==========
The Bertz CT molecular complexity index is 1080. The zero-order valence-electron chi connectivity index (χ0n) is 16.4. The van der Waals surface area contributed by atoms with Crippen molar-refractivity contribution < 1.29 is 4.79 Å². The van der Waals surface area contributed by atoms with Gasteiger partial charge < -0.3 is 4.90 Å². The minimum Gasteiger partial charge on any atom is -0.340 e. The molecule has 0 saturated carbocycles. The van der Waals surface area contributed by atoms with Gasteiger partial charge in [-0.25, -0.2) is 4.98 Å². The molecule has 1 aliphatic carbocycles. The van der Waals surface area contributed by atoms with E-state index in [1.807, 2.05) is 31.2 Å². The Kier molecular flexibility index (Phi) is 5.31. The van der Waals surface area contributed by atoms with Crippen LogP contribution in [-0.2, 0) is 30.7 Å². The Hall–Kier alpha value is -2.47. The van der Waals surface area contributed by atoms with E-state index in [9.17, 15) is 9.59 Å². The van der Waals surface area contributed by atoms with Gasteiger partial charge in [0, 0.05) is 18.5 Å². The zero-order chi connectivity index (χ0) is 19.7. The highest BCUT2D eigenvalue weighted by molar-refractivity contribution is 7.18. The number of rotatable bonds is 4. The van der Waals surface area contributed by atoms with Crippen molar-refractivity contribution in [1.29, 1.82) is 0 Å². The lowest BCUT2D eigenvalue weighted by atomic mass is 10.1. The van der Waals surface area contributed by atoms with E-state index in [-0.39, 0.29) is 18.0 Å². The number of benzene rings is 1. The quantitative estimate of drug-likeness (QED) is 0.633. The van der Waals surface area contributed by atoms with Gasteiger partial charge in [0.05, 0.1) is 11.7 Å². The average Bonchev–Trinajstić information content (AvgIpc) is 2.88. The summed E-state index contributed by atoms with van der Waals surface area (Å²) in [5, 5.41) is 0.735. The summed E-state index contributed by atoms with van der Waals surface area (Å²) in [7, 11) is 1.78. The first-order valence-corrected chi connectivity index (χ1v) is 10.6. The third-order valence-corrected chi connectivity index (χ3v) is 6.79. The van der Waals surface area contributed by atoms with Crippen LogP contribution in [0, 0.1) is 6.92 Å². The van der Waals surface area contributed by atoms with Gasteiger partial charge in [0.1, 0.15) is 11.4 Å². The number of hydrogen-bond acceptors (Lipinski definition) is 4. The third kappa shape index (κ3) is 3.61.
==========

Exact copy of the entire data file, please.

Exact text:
The Bertz CT molecular complexity index is 1080. The zero-order valence-electron chi connectivity index (χ0n) is 16.4. The van der Waals surface area contributed by atoms with Crippen molar-refractivity contribution < 1.29 is 4.79 Å². The van der Waals surface area contributed by atoms with Gasteiger partial charge < -0.3 is 4.90 Å². The minimum Gasteiger partial charge on any atom is -0.340 e. The molecule has 0 saturated carbocycles. The van der Waals surface area contributed by atoms with Gasteiger partial charge in [-0.25, -0.2) is 4.98 Å². The molecule has 1 aliphatic carbocycles. The van der Waals surface area contributed by atoms with E-state index in [1.807, 2.05) is 31.2 Å². The Kier molecular flexibility index (Phi) is 5.31. The van der Waals surface area contributed by atoms with Crippen LogP contribution in [-0.2, 0) is 30.7 Å². The Hall–Kier alpha value is -2.47. The van der Waals surface area contributed by atoms with E-state index in [9.17, 15) is 9.59 Å². The van der Waals surface area contributed by atoms with Gasteiger partial charge in [0, 0.05) is 18.5 Å². The zero-order chi connectivity index (χ0) is 19.7. The highest BCUT2D eigenvalue weighted by molar-refractivity contribution is 7.18. The number of rotatable bonds is 4. The van der Waals surface area contributed by atoms with Crippen molar-refractivity contribution in [1.29, 1.82) is 0 Å². The lowest BCUT2D eigenvalue weighted by atomic mass is 10.1. The van der Waals surface area contributed by atoms with E-state index in [-0.39, 0.29) is 18.0 Å². The number of benzene rings is 1. The quantitative estimate of drug-likeness (QED) is 0.633. The van der Waals surface area contributed by atoms with Gasteiger partial charge in [0.05, 0.1) is 11.7 Å². The average Bonchev–Trinajstić information content (AvgIpc) is 2.88. The summed E-state index contributed by atoms with van der Waals surface area (Å²) in [5, 5.41) is 0.735. The summed E-state index contributed by atoms with van der Waals surface area (Å²) in [7, 11) is 1.78. The first-order valence-corrected chi connectivity index (χ1v) is 10.6. The third-order valence-corrected chi connectivity index (χ3v) is 6.79. The van der Waals surface area contributed by atoms with Crippen LogP contribution in [0, 0.1) is 6.92 Å². The van der Waals surface area contributed by atoms with Gasteiger partial charge in [0.1, 0.15) is 11.4 Å². The number of hydrogen-bond acceptors (Lipinski definition) is 4. The third kappa shape index (κ3) is 3.61.